Red Fox Mange
Prince Edward Island is known for its population of urban red foxes. In the city of Charlottetown in particular, red foxes are a common sight and can often be observed sauntering down the street, seemingly unperturbed by pedestrians or vehicles. This winter however, an outbreak of mange has descended upon Charlottetown’s foxes, and in many their beautiful red pelage has been replaced by a sparse and patchy coat, interspersed by expanses of crusty grey, hairless skin. Mange in red foxes is caused by a burrowing mite, Sarcoptes scabiei, which infests the skin of many species of canids including red foxes, coyotes, wolves, and domestic dogs. The mites burrow through the superficial layers of the epidermis (outer layer of the skin) where they lay their eggs. The eggs hatch and spend their entire lives on a single host. The burrowing mites and their biological products are extremely irritating to the host and result in hypersensitivity reactions that cause inflammation and pruritus (itching). The resultant scratching causes significant trauma to the skin which develops thick grey, foul smelling crusts with extensive hair loss. The extreme discomfort and hair loss caused by this disease over weeks to months leads to the death of the animal due to a combination of starvation and exposure to the elements (particularly in the winter). The mites are transmitted between hosts by direct skin to skin contact. They typically do not survive long in the environment, although they may persist for weeks in dens and bedding if the conditions are right. Mange is fairly common in wild canids on the mainland, but to our knowledge, this is the first outbreak of mange in red foxes we have seen on PEI. A small outbreak of mange occurred in PEI coyotes in the early 90’s, however, nothing has been officially documented since then. Mange typically persists at low levels in wild populations, but outbreaks may occur with high density populations which promote increased contact between individuals. Although mange may cause significant mortality, it does not have long lasting effects on populations which can fully recover with time. The CWHC is working closing with the Department of PEI Fish and Wildlife to monitor the spread of mange in PEI foxes.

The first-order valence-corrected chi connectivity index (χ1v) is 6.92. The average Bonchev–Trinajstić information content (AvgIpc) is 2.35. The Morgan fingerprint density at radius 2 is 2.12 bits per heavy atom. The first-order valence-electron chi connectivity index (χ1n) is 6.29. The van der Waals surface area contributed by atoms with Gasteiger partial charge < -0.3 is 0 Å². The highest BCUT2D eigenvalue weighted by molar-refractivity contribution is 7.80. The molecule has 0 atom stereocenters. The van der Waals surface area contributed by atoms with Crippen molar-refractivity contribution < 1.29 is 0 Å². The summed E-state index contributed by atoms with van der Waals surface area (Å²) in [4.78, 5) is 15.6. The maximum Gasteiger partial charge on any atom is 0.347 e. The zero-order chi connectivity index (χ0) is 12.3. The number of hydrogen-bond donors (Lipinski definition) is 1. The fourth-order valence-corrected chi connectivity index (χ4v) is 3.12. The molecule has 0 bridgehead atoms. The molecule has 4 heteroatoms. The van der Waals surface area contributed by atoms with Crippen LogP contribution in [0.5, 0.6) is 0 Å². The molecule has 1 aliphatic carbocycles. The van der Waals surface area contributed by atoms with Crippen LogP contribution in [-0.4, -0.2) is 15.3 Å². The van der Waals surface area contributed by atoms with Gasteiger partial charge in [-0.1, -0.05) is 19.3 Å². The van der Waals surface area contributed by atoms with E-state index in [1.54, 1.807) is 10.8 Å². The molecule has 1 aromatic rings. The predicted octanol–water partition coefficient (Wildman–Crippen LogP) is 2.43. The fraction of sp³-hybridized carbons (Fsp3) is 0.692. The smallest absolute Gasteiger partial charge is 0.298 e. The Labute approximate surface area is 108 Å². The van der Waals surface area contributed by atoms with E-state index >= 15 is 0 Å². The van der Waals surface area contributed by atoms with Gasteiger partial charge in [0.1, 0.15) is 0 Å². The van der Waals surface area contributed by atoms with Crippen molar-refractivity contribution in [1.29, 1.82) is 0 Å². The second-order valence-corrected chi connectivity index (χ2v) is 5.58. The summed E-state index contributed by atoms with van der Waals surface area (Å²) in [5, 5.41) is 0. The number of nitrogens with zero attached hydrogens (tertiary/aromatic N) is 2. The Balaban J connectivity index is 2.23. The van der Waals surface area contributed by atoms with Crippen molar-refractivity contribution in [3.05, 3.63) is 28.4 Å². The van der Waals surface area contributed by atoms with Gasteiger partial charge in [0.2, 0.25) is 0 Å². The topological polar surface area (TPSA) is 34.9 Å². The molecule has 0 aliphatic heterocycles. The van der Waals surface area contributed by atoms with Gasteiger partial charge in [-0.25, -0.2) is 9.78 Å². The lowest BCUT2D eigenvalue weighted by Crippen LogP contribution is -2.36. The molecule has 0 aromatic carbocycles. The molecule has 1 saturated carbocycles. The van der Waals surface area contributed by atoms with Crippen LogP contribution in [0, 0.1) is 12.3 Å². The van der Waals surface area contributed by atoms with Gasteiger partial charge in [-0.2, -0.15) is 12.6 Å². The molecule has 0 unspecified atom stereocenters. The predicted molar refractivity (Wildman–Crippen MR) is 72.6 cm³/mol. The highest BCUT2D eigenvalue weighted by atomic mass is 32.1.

It is important to remember that fox mange is readily contracted by pet dogs. In dogs, the first signs of disease are severe itchiness and reddened skin which progresses to marked crusting as described in foxes. If an owner suspects their dog may have mange, they should contact their veterinarian immediately who can prescribe appropriate treatment. Humans in close contact with foxes may also contract mange, however, in healthy individuals this tends to be a mild, transient infection that resolves on its own. In individuals with a compromised immune system, infection may be prolonged and difficult to treat. Any person concerned they may have contracted mange should consult a medical doctor immediately.
Contributed by Laura Bourque, Veterinary Pathologist CWHC-Atlantic
For more information read our sarcoptic mange fact sheet HERE.